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HomeIssue 13Price wants council to do better than basics

Price wants council to do better than basics

p2278-Jacinta-Price-4By ERWIN CHLANDA
If candidate Jacinta Price (pictured in Todd Mall) gets her way the town council can look forward to a frantic 18 months – or more.
While she has respect for the three Rs (Roads, Rates and Rubbish), Ms Price says local government needs to go much further.
It needs to engage in improving youth services, join the battle against domestic violence, look further than sport in broadening recreational and creative opportunities, and be a robust promoter of local interests to the other tiers of government.
Ms Price, 34, is a self-made TV producer: With business partner Julie McAllan she has clinched a deal with a nation-wide television network, First Nation Experience (FNX), in the USA, for a series of 28 minute programs of Yamba Playtime starring Yamba the Honey Ant which she has been playing for eight years. (The image below is from the FNX website).
The series, hundreds of programs, is running for five years on the FNX channels in the United States.
The company also has a string of contracts with the NSW and Queensland governments for videos and live performances communicating health, hygiene and nutritional messages to children.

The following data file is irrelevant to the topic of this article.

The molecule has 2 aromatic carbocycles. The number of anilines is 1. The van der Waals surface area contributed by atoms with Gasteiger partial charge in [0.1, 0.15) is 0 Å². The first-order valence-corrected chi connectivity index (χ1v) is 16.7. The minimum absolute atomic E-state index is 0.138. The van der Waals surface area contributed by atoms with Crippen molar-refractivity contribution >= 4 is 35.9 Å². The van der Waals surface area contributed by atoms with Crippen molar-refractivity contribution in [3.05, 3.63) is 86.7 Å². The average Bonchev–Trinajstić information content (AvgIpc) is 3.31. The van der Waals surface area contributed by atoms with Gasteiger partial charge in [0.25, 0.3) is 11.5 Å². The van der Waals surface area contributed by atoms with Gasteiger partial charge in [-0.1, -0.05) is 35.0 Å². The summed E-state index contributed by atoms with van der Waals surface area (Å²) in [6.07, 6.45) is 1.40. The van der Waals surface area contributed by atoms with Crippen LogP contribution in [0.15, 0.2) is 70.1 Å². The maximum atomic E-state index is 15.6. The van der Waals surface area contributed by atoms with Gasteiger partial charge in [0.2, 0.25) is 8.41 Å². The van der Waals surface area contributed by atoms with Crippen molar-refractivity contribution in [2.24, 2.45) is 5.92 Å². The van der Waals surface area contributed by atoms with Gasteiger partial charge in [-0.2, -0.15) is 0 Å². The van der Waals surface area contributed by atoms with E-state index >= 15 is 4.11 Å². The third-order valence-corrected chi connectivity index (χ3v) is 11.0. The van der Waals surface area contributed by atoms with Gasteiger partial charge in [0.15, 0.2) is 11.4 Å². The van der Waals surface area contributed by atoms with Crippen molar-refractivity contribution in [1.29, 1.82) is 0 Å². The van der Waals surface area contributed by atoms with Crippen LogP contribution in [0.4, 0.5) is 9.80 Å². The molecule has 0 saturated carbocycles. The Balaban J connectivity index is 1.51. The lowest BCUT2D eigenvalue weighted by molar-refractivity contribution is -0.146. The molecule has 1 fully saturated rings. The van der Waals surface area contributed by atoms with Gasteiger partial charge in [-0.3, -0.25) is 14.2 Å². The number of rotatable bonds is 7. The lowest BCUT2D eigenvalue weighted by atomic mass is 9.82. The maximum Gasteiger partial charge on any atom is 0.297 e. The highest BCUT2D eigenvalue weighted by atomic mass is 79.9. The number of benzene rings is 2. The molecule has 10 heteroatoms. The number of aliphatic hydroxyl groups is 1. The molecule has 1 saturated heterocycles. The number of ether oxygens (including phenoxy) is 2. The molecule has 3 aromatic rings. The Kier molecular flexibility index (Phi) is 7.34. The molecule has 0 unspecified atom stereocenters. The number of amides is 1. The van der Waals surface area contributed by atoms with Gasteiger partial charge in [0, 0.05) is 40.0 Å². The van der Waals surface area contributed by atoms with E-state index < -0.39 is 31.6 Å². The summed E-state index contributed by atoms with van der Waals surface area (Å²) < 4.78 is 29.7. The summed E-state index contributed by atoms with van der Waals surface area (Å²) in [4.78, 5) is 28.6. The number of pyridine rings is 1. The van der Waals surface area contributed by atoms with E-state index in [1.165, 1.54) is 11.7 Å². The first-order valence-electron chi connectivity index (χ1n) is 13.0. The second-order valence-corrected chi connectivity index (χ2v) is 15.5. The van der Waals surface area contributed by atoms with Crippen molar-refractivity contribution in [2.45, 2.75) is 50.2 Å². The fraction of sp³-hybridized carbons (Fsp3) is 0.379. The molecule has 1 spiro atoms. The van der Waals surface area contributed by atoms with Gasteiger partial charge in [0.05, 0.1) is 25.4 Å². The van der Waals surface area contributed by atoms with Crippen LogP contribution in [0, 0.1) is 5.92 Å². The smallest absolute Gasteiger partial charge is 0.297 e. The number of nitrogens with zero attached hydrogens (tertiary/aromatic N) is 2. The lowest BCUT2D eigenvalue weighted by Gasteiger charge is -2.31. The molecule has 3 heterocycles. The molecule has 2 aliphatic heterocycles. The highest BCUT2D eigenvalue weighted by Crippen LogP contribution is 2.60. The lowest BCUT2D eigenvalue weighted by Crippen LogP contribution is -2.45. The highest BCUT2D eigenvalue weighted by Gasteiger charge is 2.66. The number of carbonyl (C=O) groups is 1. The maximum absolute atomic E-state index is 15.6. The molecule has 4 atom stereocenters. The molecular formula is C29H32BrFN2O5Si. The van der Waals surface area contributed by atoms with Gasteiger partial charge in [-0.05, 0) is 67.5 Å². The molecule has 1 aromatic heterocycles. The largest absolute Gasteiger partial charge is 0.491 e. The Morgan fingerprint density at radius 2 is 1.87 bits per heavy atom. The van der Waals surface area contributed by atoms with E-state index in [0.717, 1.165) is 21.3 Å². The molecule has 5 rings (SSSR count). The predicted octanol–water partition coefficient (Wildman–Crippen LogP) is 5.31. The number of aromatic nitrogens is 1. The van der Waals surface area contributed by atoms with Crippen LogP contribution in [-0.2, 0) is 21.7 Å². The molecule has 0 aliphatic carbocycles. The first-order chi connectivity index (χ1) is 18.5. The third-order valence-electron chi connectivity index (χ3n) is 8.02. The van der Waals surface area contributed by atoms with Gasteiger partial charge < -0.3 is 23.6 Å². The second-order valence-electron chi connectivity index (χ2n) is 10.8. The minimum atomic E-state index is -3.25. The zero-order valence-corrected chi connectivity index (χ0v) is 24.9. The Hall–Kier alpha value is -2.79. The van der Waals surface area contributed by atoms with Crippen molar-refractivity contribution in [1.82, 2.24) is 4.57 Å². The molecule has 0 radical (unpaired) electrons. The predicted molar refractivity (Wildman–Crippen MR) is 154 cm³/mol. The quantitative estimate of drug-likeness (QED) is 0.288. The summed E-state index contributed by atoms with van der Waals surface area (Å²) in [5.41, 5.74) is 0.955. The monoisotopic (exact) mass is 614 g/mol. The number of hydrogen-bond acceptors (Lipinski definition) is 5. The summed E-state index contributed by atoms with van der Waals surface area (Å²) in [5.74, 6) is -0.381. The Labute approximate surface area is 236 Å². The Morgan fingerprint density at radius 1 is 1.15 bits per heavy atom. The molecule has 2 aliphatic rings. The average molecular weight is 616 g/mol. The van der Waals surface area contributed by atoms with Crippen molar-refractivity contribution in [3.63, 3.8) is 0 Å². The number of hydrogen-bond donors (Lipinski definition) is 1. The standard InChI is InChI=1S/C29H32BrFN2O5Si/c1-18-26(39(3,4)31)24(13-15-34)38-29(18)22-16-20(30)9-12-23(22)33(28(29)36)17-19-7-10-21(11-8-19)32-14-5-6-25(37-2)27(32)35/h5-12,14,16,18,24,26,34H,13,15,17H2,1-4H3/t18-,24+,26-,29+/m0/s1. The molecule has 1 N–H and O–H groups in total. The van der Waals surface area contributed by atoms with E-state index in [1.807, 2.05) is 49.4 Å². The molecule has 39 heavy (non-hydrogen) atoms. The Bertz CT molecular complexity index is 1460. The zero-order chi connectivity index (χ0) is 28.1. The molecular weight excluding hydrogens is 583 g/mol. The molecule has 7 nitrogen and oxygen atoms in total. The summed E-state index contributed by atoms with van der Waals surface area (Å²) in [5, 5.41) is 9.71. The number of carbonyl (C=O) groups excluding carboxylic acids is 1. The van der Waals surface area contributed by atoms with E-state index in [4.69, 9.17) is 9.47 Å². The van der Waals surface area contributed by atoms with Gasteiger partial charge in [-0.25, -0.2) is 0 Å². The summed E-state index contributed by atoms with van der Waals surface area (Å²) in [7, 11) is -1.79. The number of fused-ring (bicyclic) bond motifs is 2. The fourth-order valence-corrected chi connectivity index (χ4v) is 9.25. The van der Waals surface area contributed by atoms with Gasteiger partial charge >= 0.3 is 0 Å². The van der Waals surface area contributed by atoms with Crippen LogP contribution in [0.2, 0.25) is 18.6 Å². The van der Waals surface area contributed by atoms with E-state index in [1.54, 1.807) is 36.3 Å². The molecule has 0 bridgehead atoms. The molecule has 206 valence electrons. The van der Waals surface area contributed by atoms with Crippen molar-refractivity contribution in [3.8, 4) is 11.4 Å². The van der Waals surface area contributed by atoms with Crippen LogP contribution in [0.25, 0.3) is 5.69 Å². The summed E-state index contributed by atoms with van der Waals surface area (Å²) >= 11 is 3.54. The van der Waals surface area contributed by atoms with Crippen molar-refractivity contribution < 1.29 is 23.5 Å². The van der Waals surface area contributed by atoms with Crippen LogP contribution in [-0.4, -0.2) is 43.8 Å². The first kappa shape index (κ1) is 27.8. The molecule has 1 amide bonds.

This includes work for the University of Melbourne trachoma unit, the Care for Kids ear campaign throughout NSW and Queensland, and touring a healthy living musical putting across “how to look after yourself” to school kids since 2011.
Under discussion with NSW are similar campaigns about domestic violence and child safety.
“Julie will be in Los Angeles this month to meet with FNX to discuss our healthy living roadshow and further broadcasting opportunities,” says Ms Price.
The 34-year-old mother of three and step-mum of one is the daughter of the CLP Member for Stuart, Bess Price, a Warlpiri woman. Her father, David, is of Irish ancestry. He has worked as a public servant, a teacher and in recent years for himself as a trainer and consultant. He is a frequent commentator in the Alice Springs News Online.
Jacinta Price was born in the Top End where her parents were teachers on Melville Island. They moved to The Centre when she was three years old.
Ms Price is fine singer, of soulful folk and hip hop, and a celebrated member of the Desert Divas who’ve performed here for several years.
Why is she standing for council?
“I’m very vocal publicly in Alice Springs and I’m passionate about what goes on in our community,” she says.
Her interest would be across the board, ranging from the business community to the Aboriginal community “because I want my mob to grow and prosper and take advantage of enterprise opportunities as well”.
Domestic violence and alcohol needs to be fought by “bringing people together, and getting behind and supporting organisations dealing with people who have an addiction”.
Ms Price says that task may well necessitate employing more council staff, or redirection of existing workers, and “Aboriginal people need to be part of that staff as well.
“Aboriginal people in town have always been behind the eightball in areas like that. I want to be able to let people know in town camps that they also have a voice.”
p2278-Jacinta-Price-1NEWS: What other things should the council to be doing?